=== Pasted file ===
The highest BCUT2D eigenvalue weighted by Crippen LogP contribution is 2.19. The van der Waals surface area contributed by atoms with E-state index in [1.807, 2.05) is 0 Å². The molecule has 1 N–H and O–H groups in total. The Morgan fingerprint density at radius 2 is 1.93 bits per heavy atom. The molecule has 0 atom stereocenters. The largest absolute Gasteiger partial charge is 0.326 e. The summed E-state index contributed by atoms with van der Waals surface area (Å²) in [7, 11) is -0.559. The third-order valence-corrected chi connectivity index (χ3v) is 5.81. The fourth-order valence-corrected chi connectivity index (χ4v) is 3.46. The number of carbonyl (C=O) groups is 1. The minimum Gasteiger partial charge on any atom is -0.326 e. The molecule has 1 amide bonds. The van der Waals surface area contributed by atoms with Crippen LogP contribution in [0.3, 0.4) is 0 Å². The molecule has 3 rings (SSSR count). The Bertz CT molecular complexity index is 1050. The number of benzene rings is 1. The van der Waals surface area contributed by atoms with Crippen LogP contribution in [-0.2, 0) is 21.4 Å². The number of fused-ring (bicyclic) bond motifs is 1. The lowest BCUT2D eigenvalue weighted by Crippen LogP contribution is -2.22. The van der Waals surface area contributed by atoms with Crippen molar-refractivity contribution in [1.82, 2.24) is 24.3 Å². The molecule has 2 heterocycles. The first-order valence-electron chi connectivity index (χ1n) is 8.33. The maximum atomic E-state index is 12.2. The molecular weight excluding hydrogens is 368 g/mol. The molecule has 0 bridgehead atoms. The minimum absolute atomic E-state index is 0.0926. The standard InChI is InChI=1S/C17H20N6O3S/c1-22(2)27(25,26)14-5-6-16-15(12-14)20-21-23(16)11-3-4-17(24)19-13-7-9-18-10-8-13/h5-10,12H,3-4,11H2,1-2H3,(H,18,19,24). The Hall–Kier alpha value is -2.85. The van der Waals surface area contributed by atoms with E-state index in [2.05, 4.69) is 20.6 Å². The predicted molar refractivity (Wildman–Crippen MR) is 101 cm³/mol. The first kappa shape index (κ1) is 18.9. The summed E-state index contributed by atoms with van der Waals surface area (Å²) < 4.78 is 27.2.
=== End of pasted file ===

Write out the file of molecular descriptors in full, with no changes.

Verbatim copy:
The highest BCUT2D eigenvalue weighted by Crippen LogP contribution is 2.19. The van der Waals surface area contributed by atoms with E-state index in [1.807, 2.05) is 0 Å². The molecule has 1 N–H and O–H groups in total. The Morgan fingerprint density at radius 2 is 1.93 bits per heavy atom. The molecule has 0 atom stereocenters. The largest absolute Gasteiger partial charge is 0.326 e. The summed E-state index contributed by atoms with van der Waals surface area (Å²) in [7, 11) is -0.559. The third-order valence-corrected chi connectivity index (χ3v) is 5.81. The fourth-order valence-corrected chi connectivity index (χ4v) is 3.46. The number of carbonyl (C=O) groups is 1. The minimum Gasteiger partial charge on any atom is -0.326 e. The molecule has 1 amide bonds. The van der Waals surface area contributed by atoms with Crippen LogP contribution in [0.3, 0.4) is 0 Å². The molecule has 3 rings (SSSR count). The Bertz CT molecular complexity index is 1050. The number of benzene rings is 1. The van der Waals surface area contributed by atoms with Crippen LogP contribution in [-0.2, 0) is 21.4 Å². The number of fused-ring (bicyclic) bond motifs is 1. The lowest BCUT2D eigenvalue weighted by Crippen LogP contribution is -2.22. The van der Waals surface area contributed by atoms with Crippen molar-refractivity contribution in [1.82, 2.24) is 24.3 Å². The molecule has 2 heterocycles. The first-order valence-electron chi connectivity index (χ1n) is 8.33. The maximum atomic E-state index is 12.2. The molecular weight excluding hydrogens is 368 g/mol. The molecule has 0 bridgehead atoms. The minimum absolute atomic E-state index is 0.0926. The standard InChI is InChI=1S/C17H20N6O3S/c1-22(2)27(25,26)14-5-6-16-15(12-14)20-21-23(16)11-3-4-17(24)19-13-7-9-18-10-8-13/h5-10,12H,3-4,11H2,1-2H3,(H,18,19,24). The Hall–Kier alpha value is -2.85. The van der Waals surface area contributed by atoms with E-state index in [2.05, 4.69) is 20.6 Å². The predicted molar refractivity (Wildman–Crippen MR) is 101 cm³/mol. The first kappa shape index (κ1) is 18.9. The summed E-state index contributed by atoms with van der Waals surface area (Å²) < 4.78 is 27.2.